Notes

*You can make the compote up to 2 days ahead. **Keep cake chilled for up to 2 days, but serve at room temperature. [blackberry compote recipe adapted from Globe & Mail]

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Sweetapolita’s Notes:

  • I used this Princess Bakery Flavor for the vanilla cake, which is an amazing emulsion that gives the cake a vanilla-almond sort of flavour and doesn’t lose taste when baked. You can simply use vanilla if you can’t find this.
  • I use this MAC Knife for all of my cake layering. It’s super sharp and makes clean cake layers, ideal for building not-so-crumby layer cakes.
  • To achieve the colours on this cake, I started with the darkest purple, using a mix of Regal PurpleSuper RedViolet and Electric Purple. You will have to play around for a few moments, adding more and more colour — if it’s getting too drab, add quite a bit of electric purple. If it’s too blue violet, add more red. You’ll find eventually you’ll end up with this deep dark blackberry colour. Then I took about a teaspoon of the mixture and added it to one of the bowls of un-tinted frosting, creating a pastel version of the same colour. Finally, I added a drop or two of Sky Blue for the pastel minty turquoise colour.
  • You’ll want to keep this cake in the fridge between servings for up to two days, but it’s best served at room temperature and day 1.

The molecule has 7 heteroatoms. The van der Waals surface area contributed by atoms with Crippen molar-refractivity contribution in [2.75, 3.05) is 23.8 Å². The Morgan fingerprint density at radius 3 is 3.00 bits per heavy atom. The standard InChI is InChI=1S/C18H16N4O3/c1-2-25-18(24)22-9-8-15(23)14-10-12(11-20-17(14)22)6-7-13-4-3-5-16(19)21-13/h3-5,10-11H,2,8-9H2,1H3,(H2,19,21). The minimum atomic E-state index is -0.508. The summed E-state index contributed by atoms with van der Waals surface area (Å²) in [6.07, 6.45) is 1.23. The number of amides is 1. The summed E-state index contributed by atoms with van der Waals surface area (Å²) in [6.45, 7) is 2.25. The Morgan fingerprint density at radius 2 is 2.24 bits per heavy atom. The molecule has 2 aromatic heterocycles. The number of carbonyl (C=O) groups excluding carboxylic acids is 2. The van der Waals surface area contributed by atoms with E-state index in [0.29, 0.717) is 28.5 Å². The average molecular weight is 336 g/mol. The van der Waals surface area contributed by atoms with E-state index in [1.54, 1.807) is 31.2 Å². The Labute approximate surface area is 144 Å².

Good luck & enjoy!

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Whimsical Pastel Swirl Cotton Candy Apples

So I lied. This recipe isn’t really spooky at all! I had serious intentions of making a super-eery Halloween-inspired confection, but here’s the thing: in my world, Halloween isn’t necessarily filled with orange, black, witches and ghosts, but rather two small girly cakelets masquerading as fairies and quirky princesses with ensembles slightly askew. When I was reflecting on what I find most spooky (and yet most enchanting), my mind kept wandering to the world of the vintage carnival–the world of strange whimsy and a balance of mad and wonderful. (This is actually one of several sweets I envisioned, so I hope to share a few more.) For the swirly effect, I looked to one of my favourite colour-schemes found in the Pastel Swirl Cake I shared this past summer. Much like with the cake technique, I love that each apple becomes a one-of-a-kind, and that you can create a completely different look by simply using different colours.

A Pastel Swirl Cotton Candy Apple is an almost-traditional candy apple in the sense that it’s a fresh apple on a stick, dipped and coated in a sugar mixture that’s brought to the hard-crack stage. The difference is that, in this case, we play with flavour by adding a cotton candy flavoured oil, and colour by whitening the coating and then adding a few drops of other colours to create a swirl effect. Top that with a generous array of actual cotton candy and sprinkles, and whimsy prevails.